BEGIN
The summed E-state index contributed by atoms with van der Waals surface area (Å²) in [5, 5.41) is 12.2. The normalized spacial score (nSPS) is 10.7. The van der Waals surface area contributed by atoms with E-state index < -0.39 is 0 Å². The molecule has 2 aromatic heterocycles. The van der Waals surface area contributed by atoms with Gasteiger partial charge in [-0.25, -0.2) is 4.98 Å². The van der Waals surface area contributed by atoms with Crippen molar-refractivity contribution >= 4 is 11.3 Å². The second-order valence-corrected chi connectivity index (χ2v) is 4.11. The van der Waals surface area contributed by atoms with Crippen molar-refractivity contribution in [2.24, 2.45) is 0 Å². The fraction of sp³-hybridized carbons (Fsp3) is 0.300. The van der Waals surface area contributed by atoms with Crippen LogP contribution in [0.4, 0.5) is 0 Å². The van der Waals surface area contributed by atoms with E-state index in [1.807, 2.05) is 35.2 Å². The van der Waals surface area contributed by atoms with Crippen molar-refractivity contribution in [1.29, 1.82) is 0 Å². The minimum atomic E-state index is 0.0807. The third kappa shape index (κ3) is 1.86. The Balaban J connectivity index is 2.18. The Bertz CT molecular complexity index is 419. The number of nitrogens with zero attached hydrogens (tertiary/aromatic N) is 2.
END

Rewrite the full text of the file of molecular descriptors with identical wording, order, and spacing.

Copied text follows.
The summed E-state index contributed by atoms with van der Waals surface area (Å²) in [5, 5.41) is 12.2. The normalized spacial score (nSPS) is 10.7. The van der Waals surface area contributed by atoms with E-state index < -0.39 is 0 Å². The molecule has 2 aromatic heterocycles. The van der Waals surface area contributed by atoms with Gasteiger partial charge in [-0.25, -0.2) is 4.98 Å². The van der Waals surface area contributed by atoms with Crippen molar-refractivity contribution >= 4 is 11.3 Å². The second-order valence-corrected chi connectivity index (χ2v) is 4.11. The van der Waals surface area contributed by atoms with Crippen molar-refractivity contribution in [2.24, 2.45) is 0 Å². The fraction of sp³-hybridized carbons (Fsp3) is 0.300. The van der Waals surface area contributed by atoms with Crippen LogP contribution in [0.4, 0.5) is 0 Å². The van der Waals surface area contributed by atoms with E-state index in [1.807, 2.05) is 35.2 Å². The van der Waals surface area contributed by atoms with Crippen molar-refractivity contribution in [1.29, 1.82) is 0 Å². The minimum atomic E-state index is 0.0807. The third kappa shape index (κ3) is 1.86. The Balaban J connectivity index is 2.18. The Bertz CT molecular complexity index is 419. The number of nitrogens with zero attached hydrogens (tertiary/aromatic N) is 2.